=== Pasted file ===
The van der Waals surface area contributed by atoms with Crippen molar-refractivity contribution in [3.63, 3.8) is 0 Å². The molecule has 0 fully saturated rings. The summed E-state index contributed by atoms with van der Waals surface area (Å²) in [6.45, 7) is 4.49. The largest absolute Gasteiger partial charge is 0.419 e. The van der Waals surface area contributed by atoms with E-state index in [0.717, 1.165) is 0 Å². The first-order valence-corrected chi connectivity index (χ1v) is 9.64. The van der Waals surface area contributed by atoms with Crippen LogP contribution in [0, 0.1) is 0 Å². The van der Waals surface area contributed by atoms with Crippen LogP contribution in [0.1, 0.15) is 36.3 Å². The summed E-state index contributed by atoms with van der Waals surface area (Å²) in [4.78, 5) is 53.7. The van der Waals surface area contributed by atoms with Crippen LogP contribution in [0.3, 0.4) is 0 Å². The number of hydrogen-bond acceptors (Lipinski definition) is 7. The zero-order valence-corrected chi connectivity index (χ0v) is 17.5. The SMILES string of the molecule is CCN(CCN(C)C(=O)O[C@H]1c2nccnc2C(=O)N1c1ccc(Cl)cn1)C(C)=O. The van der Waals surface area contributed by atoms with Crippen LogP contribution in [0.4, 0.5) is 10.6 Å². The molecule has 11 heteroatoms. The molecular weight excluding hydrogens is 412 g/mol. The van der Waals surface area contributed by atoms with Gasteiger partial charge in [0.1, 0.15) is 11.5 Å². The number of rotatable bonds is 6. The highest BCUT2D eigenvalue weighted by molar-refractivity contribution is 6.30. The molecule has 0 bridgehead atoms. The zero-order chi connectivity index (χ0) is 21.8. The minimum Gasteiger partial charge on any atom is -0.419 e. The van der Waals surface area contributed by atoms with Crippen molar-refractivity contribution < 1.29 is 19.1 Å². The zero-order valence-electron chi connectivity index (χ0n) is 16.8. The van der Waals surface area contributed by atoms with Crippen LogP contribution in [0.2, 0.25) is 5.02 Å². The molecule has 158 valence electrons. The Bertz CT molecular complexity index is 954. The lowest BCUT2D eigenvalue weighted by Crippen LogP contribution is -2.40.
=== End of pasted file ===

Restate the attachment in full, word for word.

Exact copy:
The van der Waals surface area contributed by atoms with Crippen molar-refractivity contribution in [3.63, 3.8) is 0 Å². The molecule has 0 fully saturated rings. The summed E-state index contributed by atoms with van der Waals surface area (Å²) in [6.45, 7) is 4.49. The largest absolute Gasteiger partial charge is 0.419 e. The van der Waals surface area contributed by atoms with E-state index in [0.717, 1.165) is 0 Å². The first-order valence-corrected chi connectivity index (χ1v) is 9.64. The van der Waals surface area contributed by atoms with Crippen LogP contribution in [0, 0.1) is 0 Å². The van der Waals surface area contributed by atoms with Crippen LogP contribution in [0.1, 0.15) is 36.3 Å². The summed E-state index contributed by atoms with van der Waals surface area (Å²) in [4.78, 5) is 53.7. The van der Waals surface area contributed by atoms with Crippen LogP contribution in [0.3, 0.4) is 0 Å². The number of hydrogen-bond acceptors (Lipinski definition) is 7. The zero-order valence-corrected chi connectivity index (χ0v) is 17.5. The SMILES string of the molecule is CCN(CCN(C)C(=O)O[C@H]1c2nccnc2C(=O)N1c1ccc(Cl)cn1)C(C)=O. The van der Waals surface area contributed by atoms with Crippen LogP contribution in [0.4, 0.5) is 10.6 Å². The molecule has 11 heteroatoms. The molecular weight excluding hydrogens is 412 g/mol. The van der Waals surface area contributed by atoms with Gasteiger partial charge in [0.1, 0.15) is 11.5 Å². The number of rotatable bonds is 6. The highest BCUT2D eigenvalue weighted by molar-refractivity contribution is 6.30. The molecule has 0 bridgehead atoms. The zero-order chi connectivity index (χ0) is 21.8. The minimum Gasteiger partial charge on any atom is -0.419 e. The van der Waals surface area contributed by atoms with Crippen molar-refractivity contribution < 1.29 is 19.1 Å². The zero-order valence-electron chi connectivity index (χ0n) is 16.8. The van der Waals surface area contributed by atoms with Crippen LogP contribution in [0.2, 0.25) is 5.02 Å². The molecule has 158 valence electrons. The Bertz CT molecular complexity index is 954. The lowest BCUT2D eigenvalue weighted by Crippen LogP contribution is -2.40.